Lessons from The Bhagawad Gita : Brahmarpanam

Krisnabrahmarpanam brahma havir, brahmagnau brahmana hutam
brahmaiva tena gantavyam, brahma-karma-samadhina

1) Every time I am tempted to indulge in mindless activity, this verse will help me stem my indulgence. The verse will remind me that brahman is the be all and the end all of all actions.

2) I have learnt that being spiritually awakened is not about paying a once a week visit to the temple, listening to or chanting shlokas mindlessly or waiting for occasions to pray. It is about being aware of brahman at every step of the day, before, during and after every action.

3) I realize that my attitude is driven by the philosophy I believe in. If I want to live the rest of my life in the spirit of yajna or being conscious of  brahman, then I cannot continue the way I have been operating so far, accumulating karmaphal and living in the glory of doer-ship. I have to hook on to a higher ideal which will drive all my actions going forward.

4) I have to look beyond my perspective as a single entity in the world. I must remember that I am only a minuscule part of a larger truth, a wave in the ocean, to use an analogy. To be part of the larger truth, I must learn to look beyond my  personal ‘wave world’, where I am the hero achieving all that I have achieved without acknowledging brahman.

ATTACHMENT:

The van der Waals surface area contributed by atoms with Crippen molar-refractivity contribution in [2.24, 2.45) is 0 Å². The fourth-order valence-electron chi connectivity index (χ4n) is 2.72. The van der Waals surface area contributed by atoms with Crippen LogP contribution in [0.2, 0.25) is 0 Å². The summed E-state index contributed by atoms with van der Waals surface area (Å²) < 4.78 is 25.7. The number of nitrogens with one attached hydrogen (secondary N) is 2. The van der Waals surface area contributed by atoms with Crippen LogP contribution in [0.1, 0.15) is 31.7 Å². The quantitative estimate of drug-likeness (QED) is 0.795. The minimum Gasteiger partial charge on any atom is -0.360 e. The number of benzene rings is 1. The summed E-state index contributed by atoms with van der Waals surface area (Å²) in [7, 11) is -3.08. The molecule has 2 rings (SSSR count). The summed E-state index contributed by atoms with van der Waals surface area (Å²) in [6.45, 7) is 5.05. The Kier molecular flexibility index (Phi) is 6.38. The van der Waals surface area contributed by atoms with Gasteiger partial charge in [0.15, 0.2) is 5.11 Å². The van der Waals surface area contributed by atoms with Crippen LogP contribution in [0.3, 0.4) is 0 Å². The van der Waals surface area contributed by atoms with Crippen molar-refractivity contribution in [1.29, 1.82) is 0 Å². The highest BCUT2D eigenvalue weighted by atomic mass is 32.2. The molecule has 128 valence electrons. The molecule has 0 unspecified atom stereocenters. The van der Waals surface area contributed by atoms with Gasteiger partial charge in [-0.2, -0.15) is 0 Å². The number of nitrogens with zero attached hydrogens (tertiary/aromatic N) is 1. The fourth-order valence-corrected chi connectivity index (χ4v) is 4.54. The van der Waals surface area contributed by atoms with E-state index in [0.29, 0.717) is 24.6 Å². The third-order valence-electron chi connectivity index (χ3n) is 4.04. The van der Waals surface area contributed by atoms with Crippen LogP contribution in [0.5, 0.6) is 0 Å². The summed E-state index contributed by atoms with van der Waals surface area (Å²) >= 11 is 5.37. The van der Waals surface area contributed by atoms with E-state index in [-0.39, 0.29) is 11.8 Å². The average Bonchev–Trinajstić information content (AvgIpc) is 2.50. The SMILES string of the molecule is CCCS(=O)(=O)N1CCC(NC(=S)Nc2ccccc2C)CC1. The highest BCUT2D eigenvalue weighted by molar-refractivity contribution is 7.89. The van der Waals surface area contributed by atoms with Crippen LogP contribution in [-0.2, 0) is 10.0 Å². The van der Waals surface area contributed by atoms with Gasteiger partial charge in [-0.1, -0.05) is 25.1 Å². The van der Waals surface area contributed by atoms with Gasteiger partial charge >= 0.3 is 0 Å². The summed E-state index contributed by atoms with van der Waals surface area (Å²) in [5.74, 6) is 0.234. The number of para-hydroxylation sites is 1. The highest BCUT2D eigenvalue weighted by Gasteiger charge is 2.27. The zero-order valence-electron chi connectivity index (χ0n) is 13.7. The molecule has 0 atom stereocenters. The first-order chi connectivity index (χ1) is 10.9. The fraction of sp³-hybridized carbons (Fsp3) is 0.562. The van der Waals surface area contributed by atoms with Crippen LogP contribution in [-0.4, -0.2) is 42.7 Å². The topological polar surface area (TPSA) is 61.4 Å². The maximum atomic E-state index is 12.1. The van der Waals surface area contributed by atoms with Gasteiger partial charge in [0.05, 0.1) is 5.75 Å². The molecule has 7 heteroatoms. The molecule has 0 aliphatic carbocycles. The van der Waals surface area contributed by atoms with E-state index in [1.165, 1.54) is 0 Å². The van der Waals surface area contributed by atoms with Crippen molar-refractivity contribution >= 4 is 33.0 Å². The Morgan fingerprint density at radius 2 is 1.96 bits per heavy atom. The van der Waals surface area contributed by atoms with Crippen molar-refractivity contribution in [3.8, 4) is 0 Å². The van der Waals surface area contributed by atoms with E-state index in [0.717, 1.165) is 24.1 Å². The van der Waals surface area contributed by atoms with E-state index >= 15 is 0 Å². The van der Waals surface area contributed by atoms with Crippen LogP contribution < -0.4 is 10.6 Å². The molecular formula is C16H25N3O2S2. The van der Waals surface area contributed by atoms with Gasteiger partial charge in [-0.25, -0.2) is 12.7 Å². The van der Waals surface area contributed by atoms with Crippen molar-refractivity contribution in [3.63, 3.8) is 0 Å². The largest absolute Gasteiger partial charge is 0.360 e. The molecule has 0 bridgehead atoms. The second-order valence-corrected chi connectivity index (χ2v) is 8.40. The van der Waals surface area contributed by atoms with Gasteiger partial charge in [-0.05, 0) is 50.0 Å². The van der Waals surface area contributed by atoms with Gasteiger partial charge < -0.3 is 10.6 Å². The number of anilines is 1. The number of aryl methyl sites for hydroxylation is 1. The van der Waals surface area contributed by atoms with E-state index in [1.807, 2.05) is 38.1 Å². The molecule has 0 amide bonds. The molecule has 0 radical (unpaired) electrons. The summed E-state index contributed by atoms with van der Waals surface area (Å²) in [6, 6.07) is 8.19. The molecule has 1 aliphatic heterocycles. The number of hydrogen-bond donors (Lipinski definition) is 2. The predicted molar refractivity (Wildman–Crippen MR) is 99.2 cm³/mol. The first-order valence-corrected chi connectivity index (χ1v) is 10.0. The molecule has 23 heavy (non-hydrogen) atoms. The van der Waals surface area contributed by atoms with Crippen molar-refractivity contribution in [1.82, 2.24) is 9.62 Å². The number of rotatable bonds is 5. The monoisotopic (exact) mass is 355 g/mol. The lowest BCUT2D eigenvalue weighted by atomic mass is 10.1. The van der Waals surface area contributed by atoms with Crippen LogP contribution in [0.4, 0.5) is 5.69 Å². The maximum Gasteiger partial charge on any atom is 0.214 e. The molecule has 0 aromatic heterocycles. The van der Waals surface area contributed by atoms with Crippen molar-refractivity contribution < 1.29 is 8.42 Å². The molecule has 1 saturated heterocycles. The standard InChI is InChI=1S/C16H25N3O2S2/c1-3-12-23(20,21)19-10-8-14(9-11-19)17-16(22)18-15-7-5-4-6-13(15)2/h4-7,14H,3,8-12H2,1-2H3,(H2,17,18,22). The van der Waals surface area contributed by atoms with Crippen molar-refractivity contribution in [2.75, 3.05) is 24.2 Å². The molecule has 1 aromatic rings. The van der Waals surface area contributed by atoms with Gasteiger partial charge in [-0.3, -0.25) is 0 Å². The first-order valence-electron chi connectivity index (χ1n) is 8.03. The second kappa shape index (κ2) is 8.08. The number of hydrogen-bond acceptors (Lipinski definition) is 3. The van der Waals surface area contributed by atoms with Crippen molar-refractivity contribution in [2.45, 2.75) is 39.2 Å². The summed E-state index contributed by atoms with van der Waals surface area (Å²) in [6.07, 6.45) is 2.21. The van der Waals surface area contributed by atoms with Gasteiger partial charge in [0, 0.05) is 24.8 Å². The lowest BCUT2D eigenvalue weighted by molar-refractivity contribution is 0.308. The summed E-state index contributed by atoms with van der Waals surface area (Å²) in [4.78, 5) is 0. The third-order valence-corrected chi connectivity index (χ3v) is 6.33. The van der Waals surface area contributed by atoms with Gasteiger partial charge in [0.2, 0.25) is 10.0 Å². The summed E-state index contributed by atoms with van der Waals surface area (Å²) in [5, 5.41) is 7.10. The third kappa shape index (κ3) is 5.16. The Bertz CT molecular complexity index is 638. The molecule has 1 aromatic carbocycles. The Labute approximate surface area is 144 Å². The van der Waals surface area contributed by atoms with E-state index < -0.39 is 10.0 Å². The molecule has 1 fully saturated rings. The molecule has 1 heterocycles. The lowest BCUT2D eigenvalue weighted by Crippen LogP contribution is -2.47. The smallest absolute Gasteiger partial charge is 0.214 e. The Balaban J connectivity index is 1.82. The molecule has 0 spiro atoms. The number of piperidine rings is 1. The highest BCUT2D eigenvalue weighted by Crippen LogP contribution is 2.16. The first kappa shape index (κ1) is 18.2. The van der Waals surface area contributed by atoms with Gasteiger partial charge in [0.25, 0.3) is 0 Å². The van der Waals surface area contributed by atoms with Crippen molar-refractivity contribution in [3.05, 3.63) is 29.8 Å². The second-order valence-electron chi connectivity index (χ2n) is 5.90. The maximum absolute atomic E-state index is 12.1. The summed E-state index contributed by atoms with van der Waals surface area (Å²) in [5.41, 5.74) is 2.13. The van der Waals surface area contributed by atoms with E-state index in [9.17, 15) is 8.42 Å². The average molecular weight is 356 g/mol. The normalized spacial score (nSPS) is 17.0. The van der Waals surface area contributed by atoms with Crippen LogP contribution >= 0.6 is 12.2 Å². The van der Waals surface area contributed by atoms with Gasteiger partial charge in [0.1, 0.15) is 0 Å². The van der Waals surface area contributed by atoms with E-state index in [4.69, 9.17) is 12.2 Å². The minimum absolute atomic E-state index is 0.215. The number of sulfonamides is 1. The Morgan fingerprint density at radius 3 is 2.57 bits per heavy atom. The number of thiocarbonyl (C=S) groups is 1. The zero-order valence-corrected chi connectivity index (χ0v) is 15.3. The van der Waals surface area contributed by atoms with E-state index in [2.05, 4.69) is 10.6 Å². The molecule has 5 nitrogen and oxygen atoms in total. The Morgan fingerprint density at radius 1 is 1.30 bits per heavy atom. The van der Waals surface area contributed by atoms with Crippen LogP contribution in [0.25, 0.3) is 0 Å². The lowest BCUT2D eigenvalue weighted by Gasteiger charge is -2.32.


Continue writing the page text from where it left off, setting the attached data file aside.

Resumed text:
5) When I live as though I am an independent entity capable of acting without the grace of brahman and do not acknowledge that a power beyond me exists, then I find it difficult to accept that I am a part of a larger truth. I am encapsulated in a bloated sense of self worth, in my egocentric world.

6) I realize that  my perspectives are limited to a narrow, restricted world that I have created for myself.  I have lived in the ‘take everything and give back nothing’ mode. I take credit (the karmaphal) for all the actions and this makes my sense of self worth grow and prevents me from acknowledging the brahman. I am deluded that I am the doer, I enjoy the karmaphal and continue to live in delusion.

7) My goal in life is to break free from this encapsulated cocoon that I have built around me and be a part of the bigger truth. It is possible to be engaged in actions driven by the spirit of yajna. I know that when I cease to be a wave, I become a part of the ocean. When I am the most mindless may I remember that the truth is out there.



Lessons from The Bhagawad Gita : Exhausting Vasanas


nirashir yata-cittatma, tyakta-sarva-parigrahah